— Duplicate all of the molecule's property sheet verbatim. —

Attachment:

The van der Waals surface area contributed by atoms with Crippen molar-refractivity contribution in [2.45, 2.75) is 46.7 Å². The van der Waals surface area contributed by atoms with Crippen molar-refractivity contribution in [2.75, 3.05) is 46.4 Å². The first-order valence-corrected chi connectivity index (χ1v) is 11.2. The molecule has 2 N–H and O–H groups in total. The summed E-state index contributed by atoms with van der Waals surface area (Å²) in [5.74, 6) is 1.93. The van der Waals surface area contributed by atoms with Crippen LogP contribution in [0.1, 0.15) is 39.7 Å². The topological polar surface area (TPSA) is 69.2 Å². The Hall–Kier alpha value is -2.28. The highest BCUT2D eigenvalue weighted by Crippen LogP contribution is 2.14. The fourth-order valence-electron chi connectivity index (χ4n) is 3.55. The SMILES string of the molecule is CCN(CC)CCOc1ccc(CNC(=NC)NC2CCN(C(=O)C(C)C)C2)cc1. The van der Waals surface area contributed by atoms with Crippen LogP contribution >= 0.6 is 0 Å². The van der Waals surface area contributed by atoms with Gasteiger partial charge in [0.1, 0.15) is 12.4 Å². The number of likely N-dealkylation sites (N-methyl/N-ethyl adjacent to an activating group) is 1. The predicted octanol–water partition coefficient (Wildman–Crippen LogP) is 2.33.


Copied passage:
The van der Waals surface area contributed by atoms with Crippen molar-refractivity contribution in [2.45, 2.75) is 46.7 Å². The van der Waals surface area contributed by atoms with Crippen molar-refractivity contribution in [2.75, 3.05) is 46.4 Å². The first-order valence-corrected chi connectivity index (χ1v) is 11.2. The molecule has 2 N–H and O–H groups in total. The summed E-state index contributed by atoms with van der Waals surface area (Å²) in [5.74, 6) is 1.93. The van der Waals surface area contributed by atoms with Crippen LogP contribution in [0.1, 0.15) is 39.7 Å². The topological polar surface area (TPSA) is 69.2 Å². The Hall–Kier alpha value is -2.28. The highest BCUT2D eigenvalue weighted by Crippen LogP contribution is 2.14. The fourth-order valence-electron chi connectivity index (χ4n) is 3.55. The SMILES string of the molecule is CCN(CC)CCOc1ccc(CNC(=NC)NC2CCN(C(=O)C(C)C)C2)cc1. The van der Waals surface area contributed by atoms with Crippen LogP contribution >= 0.6 is 0 Å². The van der Waals surface area contributed by atoms with Gasteiger partial charge in [0.1, 0.15) is 12.4 Å². The number of likely N-dealkylation sites (N-methyl/N-ethyl adjacent to an activating group) is 1. The predicted octanol–water partition coefficient (Wildman–Crippen LogP) is 2.33.